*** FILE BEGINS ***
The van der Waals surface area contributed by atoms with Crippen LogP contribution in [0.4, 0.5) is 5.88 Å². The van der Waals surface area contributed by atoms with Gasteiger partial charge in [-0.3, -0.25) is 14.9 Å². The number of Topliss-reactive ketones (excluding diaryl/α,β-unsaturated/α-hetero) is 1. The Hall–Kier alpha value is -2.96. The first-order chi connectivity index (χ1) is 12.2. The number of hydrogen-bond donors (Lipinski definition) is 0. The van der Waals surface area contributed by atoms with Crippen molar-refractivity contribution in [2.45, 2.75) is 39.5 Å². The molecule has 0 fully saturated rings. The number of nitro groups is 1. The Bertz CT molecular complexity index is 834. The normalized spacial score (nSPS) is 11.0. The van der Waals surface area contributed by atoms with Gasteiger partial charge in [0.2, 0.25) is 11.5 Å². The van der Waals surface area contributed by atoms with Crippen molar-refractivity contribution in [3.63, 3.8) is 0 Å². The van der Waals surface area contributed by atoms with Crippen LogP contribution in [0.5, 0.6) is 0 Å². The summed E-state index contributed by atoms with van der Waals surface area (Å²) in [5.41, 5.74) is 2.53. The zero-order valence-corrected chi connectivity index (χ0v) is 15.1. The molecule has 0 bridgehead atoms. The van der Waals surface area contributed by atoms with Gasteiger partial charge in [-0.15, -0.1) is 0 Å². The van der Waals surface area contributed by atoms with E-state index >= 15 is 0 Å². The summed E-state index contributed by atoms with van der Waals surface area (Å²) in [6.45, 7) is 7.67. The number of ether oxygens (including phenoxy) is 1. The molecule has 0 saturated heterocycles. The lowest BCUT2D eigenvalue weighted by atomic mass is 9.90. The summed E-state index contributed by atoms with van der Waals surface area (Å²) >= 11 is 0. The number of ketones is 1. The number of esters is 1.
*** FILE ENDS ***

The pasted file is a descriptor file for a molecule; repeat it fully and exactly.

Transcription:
The van der Waals surface area contributed by atoms with Crippen LogP contribution in [0.4, 0.5) is 5.88 Å². The van der Waals surface area contributed by atoms with Gasteiger partial charge in [-0.3, -0.25) is 14.9 Å². The number of Topliss-reactive ketones (excluding diaryl/α,β-unsaturated/α-hetero) is 1. The Hall–Kier alpha value is -2.96. The first-order chi connectivity index (χ1) is 12.2. The number of hydrogen-bond donors (Lipinski definition) is 0. The van der Waals surface area contributed by atoms with Crippen molar-refractivity contribution in [2.45, 2.75) is 39.5 Å². The molecule has 0 fully saturated rings. The number of nitro groups is 1. The Bertz CT molecular complexity index is 834. The normalized spacial score (nSPS) is 11.0. The van der Waals surface area contributed by atoms with Gasteiger partial charge in [0.2, 0.25) is 11.5 Å². The van der Waals surface area contributed by atoms with Crippen molar-refractivity contribution in [3.63, 3.8) is 0 Å². The van der Waals surface area contributed by atoms with Crippen LogP contribution in [0.5, 0.6) is 0 Å². The summed E-state index contributed by atoms with van der Waals surface area (Å²) in [5.41, 5.74) is 2.53. The zero-order valence-corrected chi connectivity index (χ0v) is 15.1. The molecule has 0 bridgehead atoms. The van der Waals surface area contributed by atoms with Gasteiger partial charge in [-0.15, -0.1) is 0 Å². The van der Waals surface area contributed by atoms with E-state index >= 15 is 0 Å². The summed E-state index contributed by atoms with van der Waals surface area (Å²) in [6.45, 7) is 7.67. The number of ether oxygens (including phenoxy) is 1. The molecule has 0 saturated heterocycles. The lowest BCUT2D eigenvalue weighted by atomic mass is 9.90. The summed E-state index contributed by atoms with van der Waals surface area (Å²) >= 11 is 0. The number of ketones is 1. The number of esters is 1.